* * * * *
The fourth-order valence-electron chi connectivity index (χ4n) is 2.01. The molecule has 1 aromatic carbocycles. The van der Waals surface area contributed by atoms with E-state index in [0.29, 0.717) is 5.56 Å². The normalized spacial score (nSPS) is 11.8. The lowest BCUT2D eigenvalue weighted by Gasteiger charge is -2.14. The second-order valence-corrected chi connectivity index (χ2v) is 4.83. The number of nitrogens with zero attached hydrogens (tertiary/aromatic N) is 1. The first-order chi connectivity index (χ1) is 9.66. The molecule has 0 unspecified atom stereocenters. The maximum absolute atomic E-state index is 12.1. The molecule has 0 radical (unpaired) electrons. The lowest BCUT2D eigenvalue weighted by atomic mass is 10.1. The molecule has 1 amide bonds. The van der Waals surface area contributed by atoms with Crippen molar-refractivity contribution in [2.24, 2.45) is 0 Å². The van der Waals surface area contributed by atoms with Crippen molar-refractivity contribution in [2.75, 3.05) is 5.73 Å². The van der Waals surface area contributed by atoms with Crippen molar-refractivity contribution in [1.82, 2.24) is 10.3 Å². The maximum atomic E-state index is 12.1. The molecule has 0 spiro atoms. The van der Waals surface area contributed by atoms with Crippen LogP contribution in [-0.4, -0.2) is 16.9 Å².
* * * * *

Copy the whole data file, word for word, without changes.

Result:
The fourth-order valence-electron chi connectivity index (χ4n) is 2.01. The molecule has 1 aromatic carbocycles. The van der Waals surface area contributed by atoms with E-state index in [0.29, 0.717) is 5.56 Å². The normalized spacial score (nSPS) is 11.8. The lowest BCUT2D eigenvalue weighted by Gasteiger charge is -2.14. The second-order valence-corrected chi connectivity index (χ2v) is 4.83. The number of nitrogens with zero attached hydrogens (tertiary/aromatic N) is 1. The first-order chi connectivity index (χ1) is 9.66. The molecule has 0 unspecified atom stereocenters. The maximum absolute atomic E-state index is 12.1. The molecule has 0 radical (unpaired) electrons. The lowest BCUT2D eigenvalue weighted by atomic mass is 10.1. The molecule has 1 amide bonds. The van der Waals surface area contributed by atoms with Crippen molar-refractivity contribution in [2.24, 2.45) is 0 Å². The van der Waals surface area contributed by atoms with Crippen molar-refractivity contribution in [2.75, 3.05) is 5.73 Å². The van der Waals surface area contributed by atoms with Crippen molar-refractivity contribution in [1.82, 2.24) is 10.3 Å². The maximum atomic E-state index is 12.1. The molecule has 0 spiro atoms. The van der Waals surface area contributed by atoms with Crippen LogP contribution in [-0.4, -0.2) is 16.9 Å².